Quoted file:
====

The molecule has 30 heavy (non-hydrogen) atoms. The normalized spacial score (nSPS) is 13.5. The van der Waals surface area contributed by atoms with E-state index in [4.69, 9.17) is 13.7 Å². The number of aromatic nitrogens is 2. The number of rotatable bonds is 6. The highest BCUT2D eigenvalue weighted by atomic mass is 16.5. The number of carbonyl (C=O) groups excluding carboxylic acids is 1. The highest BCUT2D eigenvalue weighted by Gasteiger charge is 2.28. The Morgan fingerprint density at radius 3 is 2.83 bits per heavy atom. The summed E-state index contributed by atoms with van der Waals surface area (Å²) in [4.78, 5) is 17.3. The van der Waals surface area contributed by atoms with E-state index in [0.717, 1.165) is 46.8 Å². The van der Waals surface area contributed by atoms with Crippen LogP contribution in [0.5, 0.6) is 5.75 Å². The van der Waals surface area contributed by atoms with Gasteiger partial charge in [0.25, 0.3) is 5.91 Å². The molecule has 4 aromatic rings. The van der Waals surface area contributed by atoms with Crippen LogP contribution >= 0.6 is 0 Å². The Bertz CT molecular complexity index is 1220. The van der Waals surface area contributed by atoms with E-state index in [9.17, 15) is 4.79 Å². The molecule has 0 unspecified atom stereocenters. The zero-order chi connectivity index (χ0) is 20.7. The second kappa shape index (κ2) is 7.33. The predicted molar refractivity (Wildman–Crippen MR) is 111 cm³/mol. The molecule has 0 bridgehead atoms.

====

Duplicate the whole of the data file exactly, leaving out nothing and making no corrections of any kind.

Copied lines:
The molecule has 30 heavy (non-hydrogen) atoms. The normalized spacial score (nSPS) is 13.5. The van der Waals surface area contributed by atoms with E-state index in [4.69, 9.17) is 13.7 Å². The number of aromatic nitrogens is 2. The number of rotatable bonds is 6. The highest BCUT2D eigenvalue weighted by atomic mass is 16.5. The number of carbonyl (C=O) groups excluding carboxylic acids is 1. The highest BCUT2D eigenvalue weighted by Gasteiger charge is 2.28. The Morgan fingerprint density at radius 3 is 2.83 bits per heavy atom. The summed E-state index contributed by atoms with van der Waals surface area (Å²) in [4.78, 5) is 17.3. The van der Waals surface area contributed by atoms with E-state index in [0.717, 1.165) is 46.8 Å². The van der Waals surface area contributed by atoms with Crippen LogP contribution in [0.5, 0.6) is 5.75 Å². The van der Waals surface area contributed by atoms with Gasteiger partial charge in [0.25, 0.3) is 5.91 Å². The molecule has 4 aromatic rings. The van der Waals surface area contributed by atoms with Crippen LogP contribution >= 0.6 is 0 Å². The Bertz CT molecular complexity index is 1220. The van der Waals surface area contributed by atoms with E-state index in [9.17, 15) is 4.79 Å². The molecule has 0 unspecified atom stereocenters. The zero-order chi connectivity index (χ0) is 20.7. The second kappa shape index (κ2) is 7.33. The predicted molar refractivity (Wildman–Crippen MR) is 111 cm³/mol. The molecule has 0 bridgehead atoms.